Capitol Idea: Just Who Do We Want To Punish?

This last year saw massive economic stimulus, contentious healthcare reform, persistently record levels of unemployment, birth of the anti-government “tea party” movement and activists who have taken to court Barack Obama’s very right to serve as president.

So the fact that this year voters are angry and “want to throw all the bums out” in this year’s midterm elections shouldn’t come as a terrible shock to the political world.

What is at least somewhat surprising is that that animosity is shared in an almost equal measure on the left side of President Obama‘s Democratic Party as it is among American conseratives.

The liberal blogosphere over time has come to function as something of a ledger that keeps a real-time accounting of the Left’s growing dissatisfaction with Obama as president, and with much of the work of Harry Reid and Nancy Pelosi running Congress.

Using epithets such as “corporatist,” “militarist,” and worse, a coterie of progressive commentators denounce these Democatic leaders with invective that differs from that used by the Right only in terminolgy reflective of an opposite point on the political spectrum — but same in its disdain.

These progressives have lost faith in Obama over the direction of healthcare reform, particularly the loss of the government-run public option. They opposed his surge of U.S. troops in the war in Afghanistan. They reviled his support for various corporate bailouts. They disagree with his appointment of nominees seen too close to business or the Republican Party for their liking. And today they will add a new criticism to the roster, while tomorrow they find another.

Having held onto these resentments, fueled by a powerful sense of being taken for granted, these progressives want to see Obama, Pelosi and Reid punished for their transgressions. They have to come to see this year’s elections as their first, best (perhaps only?) means to achieve retrbution.

Voices on the Left — be they Internet commentators, union leaders, or others — have begun to warn these leaders they feel have so betrayed them that they feel so discouraged and dispirited that they very well may just stay home when it comes to Election Day.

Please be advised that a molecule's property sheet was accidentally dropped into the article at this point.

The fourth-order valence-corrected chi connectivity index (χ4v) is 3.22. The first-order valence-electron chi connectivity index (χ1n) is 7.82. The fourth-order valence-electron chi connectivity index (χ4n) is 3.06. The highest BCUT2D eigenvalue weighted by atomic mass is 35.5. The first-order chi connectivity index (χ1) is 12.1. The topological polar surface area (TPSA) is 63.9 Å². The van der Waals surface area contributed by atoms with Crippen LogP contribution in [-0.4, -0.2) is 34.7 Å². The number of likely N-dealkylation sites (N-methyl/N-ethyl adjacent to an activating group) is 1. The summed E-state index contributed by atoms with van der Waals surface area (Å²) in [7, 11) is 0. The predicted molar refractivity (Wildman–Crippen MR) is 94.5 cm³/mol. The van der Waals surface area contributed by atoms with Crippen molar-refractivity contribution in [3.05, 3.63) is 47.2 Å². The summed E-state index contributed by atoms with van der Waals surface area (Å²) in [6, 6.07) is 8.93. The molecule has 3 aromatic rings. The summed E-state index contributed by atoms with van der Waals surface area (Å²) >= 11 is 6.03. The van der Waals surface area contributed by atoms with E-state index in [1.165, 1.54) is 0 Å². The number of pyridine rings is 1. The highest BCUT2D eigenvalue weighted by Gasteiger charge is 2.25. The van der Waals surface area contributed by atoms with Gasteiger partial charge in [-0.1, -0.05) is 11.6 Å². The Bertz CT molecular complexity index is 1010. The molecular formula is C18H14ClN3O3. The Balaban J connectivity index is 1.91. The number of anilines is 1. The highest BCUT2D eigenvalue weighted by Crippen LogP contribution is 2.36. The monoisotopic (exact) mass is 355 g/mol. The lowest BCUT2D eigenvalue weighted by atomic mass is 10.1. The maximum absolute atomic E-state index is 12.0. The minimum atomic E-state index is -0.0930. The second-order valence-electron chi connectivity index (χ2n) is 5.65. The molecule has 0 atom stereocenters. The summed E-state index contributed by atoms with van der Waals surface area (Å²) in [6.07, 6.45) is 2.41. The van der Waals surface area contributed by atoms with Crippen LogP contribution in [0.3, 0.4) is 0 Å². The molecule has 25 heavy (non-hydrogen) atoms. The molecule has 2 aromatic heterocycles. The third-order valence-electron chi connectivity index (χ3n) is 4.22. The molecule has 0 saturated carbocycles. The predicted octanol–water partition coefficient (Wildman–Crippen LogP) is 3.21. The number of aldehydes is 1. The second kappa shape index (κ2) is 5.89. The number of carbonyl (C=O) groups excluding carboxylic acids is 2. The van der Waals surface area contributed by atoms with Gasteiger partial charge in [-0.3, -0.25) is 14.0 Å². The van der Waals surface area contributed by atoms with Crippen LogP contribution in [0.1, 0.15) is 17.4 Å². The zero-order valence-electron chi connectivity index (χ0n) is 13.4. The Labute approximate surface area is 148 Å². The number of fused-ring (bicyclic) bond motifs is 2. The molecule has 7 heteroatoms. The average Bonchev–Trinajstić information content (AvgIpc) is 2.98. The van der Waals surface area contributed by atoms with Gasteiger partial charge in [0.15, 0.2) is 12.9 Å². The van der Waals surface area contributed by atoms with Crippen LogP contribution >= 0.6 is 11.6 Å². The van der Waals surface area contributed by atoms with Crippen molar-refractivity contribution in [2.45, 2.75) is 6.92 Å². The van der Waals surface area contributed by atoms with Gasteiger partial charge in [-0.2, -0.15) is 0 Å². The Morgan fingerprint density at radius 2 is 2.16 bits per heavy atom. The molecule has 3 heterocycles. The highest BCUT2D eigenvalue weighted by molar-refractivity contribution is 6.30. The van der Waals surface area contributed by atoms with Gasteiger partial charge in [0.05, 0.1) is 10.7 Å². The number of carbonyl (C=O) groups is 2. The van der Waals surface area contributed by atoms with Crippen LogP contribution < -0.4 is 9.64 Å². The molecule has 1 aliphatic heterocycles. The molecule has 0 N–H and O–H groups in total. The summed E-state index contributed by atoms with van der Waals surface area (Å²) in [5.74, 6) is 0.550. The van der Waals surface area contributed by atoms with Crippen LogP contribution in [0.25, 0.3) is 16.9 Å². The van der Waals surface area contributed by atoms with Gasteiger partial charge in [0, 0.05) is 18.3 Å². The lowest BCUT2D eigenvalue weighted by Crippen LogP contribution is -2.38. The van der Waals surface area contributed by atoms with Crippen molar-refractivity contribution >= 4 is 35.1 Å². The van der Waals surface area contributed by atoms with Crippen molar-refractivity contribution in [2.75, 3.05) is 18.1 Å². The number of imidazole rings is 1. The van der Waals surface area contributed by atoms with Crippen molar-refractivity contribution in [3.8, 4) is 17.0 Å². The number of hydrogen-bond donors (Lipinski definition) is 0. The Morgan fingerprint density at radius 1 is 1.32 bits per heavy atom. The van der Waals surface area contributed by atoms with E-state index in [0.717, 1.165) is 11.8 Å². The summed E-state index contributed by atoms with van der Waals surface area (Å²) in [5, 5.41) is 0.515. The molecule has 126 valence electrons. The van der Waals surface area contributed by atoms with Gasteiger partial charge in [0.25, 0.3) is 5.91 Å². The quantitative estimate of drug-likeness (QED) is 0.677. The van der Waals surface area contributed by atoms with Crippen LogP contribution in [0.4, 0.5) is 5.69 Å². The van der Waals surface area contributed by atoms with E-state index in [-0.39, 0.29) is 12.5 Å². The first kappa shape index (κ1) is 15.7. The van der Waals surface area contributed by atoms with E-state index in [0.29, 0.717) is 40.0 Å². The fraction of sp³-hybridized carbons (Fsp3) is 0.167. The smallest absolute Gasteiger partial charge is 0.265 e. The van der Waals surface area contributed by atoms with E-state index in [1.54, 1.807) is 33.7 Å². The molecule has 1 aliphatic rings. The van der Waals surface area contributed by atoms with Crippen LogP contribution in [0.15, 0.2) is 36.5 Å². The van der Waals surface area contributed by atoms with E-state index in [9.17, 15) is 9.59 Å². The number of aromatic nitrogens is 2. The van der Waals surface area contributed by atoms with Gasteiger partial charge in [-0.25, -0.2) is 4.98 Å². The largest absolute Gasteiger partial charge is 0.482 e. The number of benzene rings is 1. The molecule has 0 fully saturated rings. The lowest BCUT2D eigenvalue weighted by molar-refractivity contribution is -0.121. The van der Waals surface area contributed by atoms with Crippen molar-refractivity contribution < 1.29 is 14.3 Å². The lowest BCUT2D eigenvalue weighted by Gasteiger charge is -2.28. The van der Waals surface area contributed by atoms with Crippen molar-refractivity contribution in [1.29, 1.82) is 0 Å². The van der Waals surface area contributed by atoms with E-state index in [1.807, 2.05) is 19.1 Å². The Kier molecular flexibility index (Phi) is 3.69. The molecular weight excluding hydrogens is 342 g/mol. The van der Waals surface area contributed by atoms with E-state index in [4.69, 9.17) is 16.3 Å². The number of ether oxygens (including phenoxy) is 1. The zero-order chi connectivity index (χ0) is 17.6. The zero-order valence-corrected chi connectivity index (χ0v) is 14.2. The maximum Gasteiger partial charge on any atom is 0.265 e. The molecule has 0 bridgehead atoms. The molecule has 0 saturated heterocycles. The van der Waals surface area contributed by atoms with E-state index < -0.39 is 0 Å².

The clear implication is that these disaffected progressives will sit on their hands and, if a bunch of Democrats just go down to defeat, well, that’ just too darn bad. They’ll say Obama and his militaristic, corporatist friends will have no one but themselves to blame.

This protest may offer some brief emotional satisfaction, but otherwise would do more damage to the causes and issues the progressives claim to care about.

My point here is not to defend the array of policy choices Obama and the others have made. I doubt that I would have the bandwidth even available to me to allow me to rebut all of the countless aspersions cast on Obama, and the others — even if I wanted to.

If you don’t care for Obama, Reid and Pelosi, then so be it, I am not going to try to change your mind. (Also, to be clear: I do not work for, nor represent, any candidate, campaign committee, or any political organization.)

I would simply ask you to consider: If, through intentional inaction on the Left, Democrats across the board go down to defeat, just who really would be punished?

It wouldn’t be Barack Obama, Harry Reid, and Nancy Pelosi — that much is true. To be sure, depending on their depth, the losses could frustrate — even stymie their plans for current and future legislation.